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The Value of Learning about Critical Energy System Uncertainties

Usher, PW; (2016) The Value of Learning about Critical Energy System Uncertainties. Doctoral thesis , UCL (University College London). Green open access


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In this thesis, a sensitivity analysis is used to systematically classify and rank parametric uncertainties in an energy system optimisation model of the United Kingdom, ETI-ESME. A subset of the most influential uncertainties are then evaluated in a model which investigates the process of resolving uncertainty over time — learning. The learning model identifies strategies and optimal pathways for staged investment in these critical uncertainties. By soft-linking the learning model to an energy system optimisation model, the strategies also take into account the system-wide trade-offs for investment across individual or portfolios of technologies. A global sensitivity analysis method, the Method of Morris, was used to efficiently analyse the model over the full range and combination of input parameter values covering technology costs and efficiencies, resource costs, and technology/infrastructure build-rate and resource-constraints. The results of the global sensitivity analysis show that very few parameters are responsible for the majority of variation in the outputs from the model. These critical uncertainties can be separated into two groups according to their suitability for learning. Some of the important uncertainties identified, such as the price of fossil fuel resources available to the UK, are not amenable to learning and must be managed through risk-based approaches. The parameters which are amenable to learning, the availability of domestic biomass, and the rate at which carbon capture and storage technologies can be deployed, are then investigated using the learning model. The learning model is formulated as a stochastic mixed-integer programme, and gives insights into the dynamic trade-offs between competing learning options within the context of the whole energy system. A UK case study shows that, if the resources are known to be available, total discounted net benefit of the availability of 150TWh/year of domestic biomass is £30bn, while the ability to build CCS plant at a rate of 2GW/year is worth up to £34bn. Together, the value increases non-linearly to a maximum of £59bn. This represents up to 17% of UK’s discounted total energy system cost over the next four decades as quantified by the ETI-ESME model. The learning model quantifies the cost threshold below which investment in an uncertain learning project is optimal. The threshold is a proxy for maximum no-regret investment over the aggregate total of research, commercialisation and deployment and could be of use to research funding agencies. The results show that when the likelihood of success of the project is 20%, one-stage learning projects of £10bn or below are always undertaken. For the same likelihood of suc- cess, dividing a project into two-stages more than doubles the investment threshold to £22bn as it allows strategies in which investment switches away from a project if it fails. Dividing a project into multiple stages is particularly beneficial if most of the uncertainty is front-loaded, enabling switching to an alternative. The precise strategy to follow is a complex function of the cost, duration, net benefit and probability of success of each learning project, as well as the interac- tions between the project outcomes.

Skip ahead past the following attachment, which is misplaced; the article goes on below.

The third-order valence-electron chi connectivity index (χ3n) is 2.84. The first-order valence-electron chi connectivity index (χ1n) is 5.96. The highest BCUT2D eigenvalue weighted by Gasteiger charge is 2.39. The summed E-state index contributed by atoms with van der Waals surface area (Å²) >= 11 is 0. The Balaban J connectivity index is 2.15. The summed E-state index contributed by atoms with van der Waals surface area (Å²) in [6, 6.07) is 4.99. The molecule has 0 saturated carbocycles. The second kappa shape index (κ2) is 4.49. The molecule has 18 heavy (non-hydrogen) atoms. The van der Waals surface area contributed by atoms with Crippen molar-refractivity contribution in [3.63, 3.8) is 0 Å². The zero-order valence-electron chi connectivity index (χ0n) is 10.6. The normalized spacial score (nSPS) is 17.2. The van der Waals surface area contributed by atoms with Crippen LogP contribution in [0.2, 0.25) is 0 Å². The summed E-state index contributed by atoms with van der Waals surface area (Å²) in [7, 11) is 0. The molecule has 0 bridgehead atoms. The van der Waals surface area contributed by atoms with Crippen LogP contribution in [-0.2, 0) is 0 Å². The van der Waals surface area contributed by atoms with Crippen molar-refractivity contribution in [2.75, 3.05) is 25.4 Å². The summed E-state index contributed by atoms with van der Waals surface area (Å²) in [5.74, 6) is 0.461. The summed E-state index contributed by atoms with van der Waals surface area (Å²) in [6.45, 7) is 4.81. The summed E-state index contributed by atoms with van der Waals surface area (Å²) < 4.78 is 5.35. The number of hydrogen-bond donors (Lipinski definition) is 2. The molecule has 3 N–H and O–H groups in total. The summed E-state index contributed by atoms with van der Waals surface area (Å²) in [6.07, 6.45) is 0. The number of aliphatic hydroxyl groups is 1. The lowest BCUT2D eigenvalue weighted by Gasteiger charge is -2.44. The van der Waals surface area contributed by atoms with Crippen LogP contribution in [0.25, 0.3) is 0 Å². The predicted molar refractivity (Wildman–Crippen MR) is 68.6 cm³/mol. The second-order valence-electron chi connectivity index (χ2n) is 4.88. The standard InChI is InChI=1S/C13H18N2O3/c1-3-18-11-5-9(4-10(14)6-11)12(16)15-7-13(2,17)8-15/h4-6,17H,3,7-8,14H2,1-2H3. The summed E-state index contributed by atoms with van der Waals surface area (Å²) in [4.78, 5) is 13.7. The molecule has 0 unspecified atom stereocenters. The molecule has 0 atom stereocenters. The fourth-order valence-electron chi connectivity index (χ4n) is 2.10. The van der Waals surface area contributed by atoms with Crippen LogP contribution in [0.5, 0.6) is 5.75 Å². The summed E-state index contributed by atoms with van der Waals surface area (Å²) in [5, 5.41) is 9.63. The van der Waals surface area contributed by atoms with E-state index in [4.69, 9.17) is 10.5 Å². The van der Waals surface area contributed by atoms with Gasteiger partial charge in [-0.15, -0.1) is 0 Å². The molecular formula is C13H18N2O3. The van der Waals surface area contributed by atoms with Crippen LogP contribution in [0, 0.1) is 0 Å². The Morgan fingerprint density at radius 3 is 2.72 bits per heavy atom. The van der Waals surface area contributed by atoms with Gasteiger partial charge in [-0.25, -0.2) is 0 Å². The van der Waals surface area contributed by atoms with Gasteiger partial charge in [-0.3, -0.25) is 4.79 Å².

Type: Thesis (Doctoral)
Title: The Value of Learning about Critical Energy System Uncertainties
Event: UCL
Open access status: An open access version is available from UCL Discovery
Language: English
Keywords: Uncertainty, energy system, real options, decision dependent uncertainty, learning, global sensitivity analysis, stochastic programming
UCL classification: UCL
UCL > Provost and Vice Provost Offices
UCL > Provost and Vice Provost Offices > UCL BEAMS
UCL > Provost and Vice Provost Offices > UCL BEAMS > Faculty of the Built Environment
UCL > Provost and Vice Provost Offices > UCL BEAMS > Faculty of the Built Environment > Bartlett School Env, Energy and Resources
URI: https://discovery.ucl.ac.uk/id/eprint/1504608
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